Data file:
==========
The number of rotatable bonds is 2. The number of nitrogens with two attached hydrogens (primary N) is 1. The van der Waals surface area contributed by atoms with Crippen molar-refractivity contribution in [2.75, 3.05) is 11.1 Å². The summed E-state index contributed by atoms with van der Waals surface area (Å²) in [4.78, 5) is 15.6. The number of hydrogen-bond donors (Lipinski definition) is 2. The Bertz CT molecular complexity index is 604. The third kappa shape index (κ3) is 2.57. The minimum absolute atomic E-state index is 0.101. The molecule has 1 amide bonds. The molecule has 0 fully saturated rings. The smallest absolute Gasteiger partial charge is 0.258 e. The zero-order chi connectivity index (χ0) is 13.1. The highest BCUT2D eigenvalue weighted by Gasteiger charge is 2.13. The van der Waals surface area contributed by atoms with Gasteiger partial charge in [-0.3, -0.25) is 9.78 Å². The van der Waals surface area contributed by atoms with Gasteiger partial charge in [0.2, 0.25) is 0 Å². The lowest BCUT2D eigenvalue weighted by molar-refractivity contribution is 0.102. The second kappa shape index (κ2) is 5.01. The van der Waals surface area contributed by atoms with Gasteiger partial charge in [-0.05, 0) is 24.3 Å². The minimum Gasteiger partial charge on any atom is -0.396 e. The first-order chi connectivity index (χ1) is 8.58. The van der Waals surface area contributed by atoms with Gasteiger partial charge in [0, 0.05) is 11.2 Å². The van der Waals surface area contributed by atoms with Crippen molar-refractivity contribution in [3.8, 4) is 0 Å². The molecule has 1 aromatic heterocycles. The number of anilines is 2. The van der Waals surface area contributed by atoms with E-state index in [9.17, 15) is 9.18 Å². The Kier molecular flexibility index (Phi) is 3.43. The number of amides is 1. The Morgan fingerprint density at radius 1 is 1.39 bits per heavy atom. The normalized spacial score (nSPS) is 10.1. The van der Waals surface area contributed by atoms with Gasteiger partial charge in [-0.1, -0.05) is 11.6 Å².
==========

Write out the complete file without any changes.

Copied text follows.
The number of rotatable bonds is 2. The number of nitrogens with two attached hydrogens (primary N) is 1. The van der Waals surface area contributed by atoms with Crippen molar-refractivity contribution in [2.75, 3.05) is 11.1 Å². The summed E-state index contributed by atoms with van der Waals surface area (Å²) in [4.78, 5) is 15.6. The number of hydrogen-bond donors (Lipinski definition) is 2. The Bertz CT molecular complexity index is 604. The third kappa shape index (κ3) is 2.57. The minimum absolute atomic E-state index is 0.101. The molecule has 1 amide bonds. The molecule has 0 fully saturated rings. The smallest absolute Gasteiger partial charge is 0.258 e. The zero-order chi connectivity index (χ0) is 13.1. The highest BCUT2D eigenvalue weighted by Gasteiger charge is 2.13. The van der Waals surface area contributed by atoms with Gasteiger partial charge in [-0.3, -0.25) is 9.78 Å². The van der Waals surface area contributed by atoms with Gasteiger partial charge in [0.2, 0.25) is 0 Å². The lowest BCUT2D eigenvalue weighted by molar-refractivity contribution is 0.102. The second kappa shape index (κ2) is 5.01. The van der Waals surface area contributed by atoms with Gasteiger partial charge in [-0.05, 0) is 24.3 Å². The minimum Gasteiger partial charge on any atom is -0.396 e. The first-order chi connectivity index (χ1) is 8.58. The van der Waals surface area contributed by atoms with Gasteiger partial charge in [0, 0.05) is 11.2 Å². The van der Waals surface area contributed by atoms with Crippen molar-refractivity contribution in [3.8, 4) is 0 Å². The molecule has 1 aromatic heterocycles. The number of anilines is 2. The van der Waals surface area contributed by atoms with E-state index in [9.17, 15) is 9.18 Å². The Kier molecular flexibility index (Phi) is 3.43. The number of amides is 1. The Morgan fingerprint density at radius 1 is 1.39 bits per heavy atom. The normalized spacial score (nSPS) is 10.1. The van der Waals surface area contributed by atoms with Gasteiger partial charge in [-0.1, -0.05) is 11.6 Å².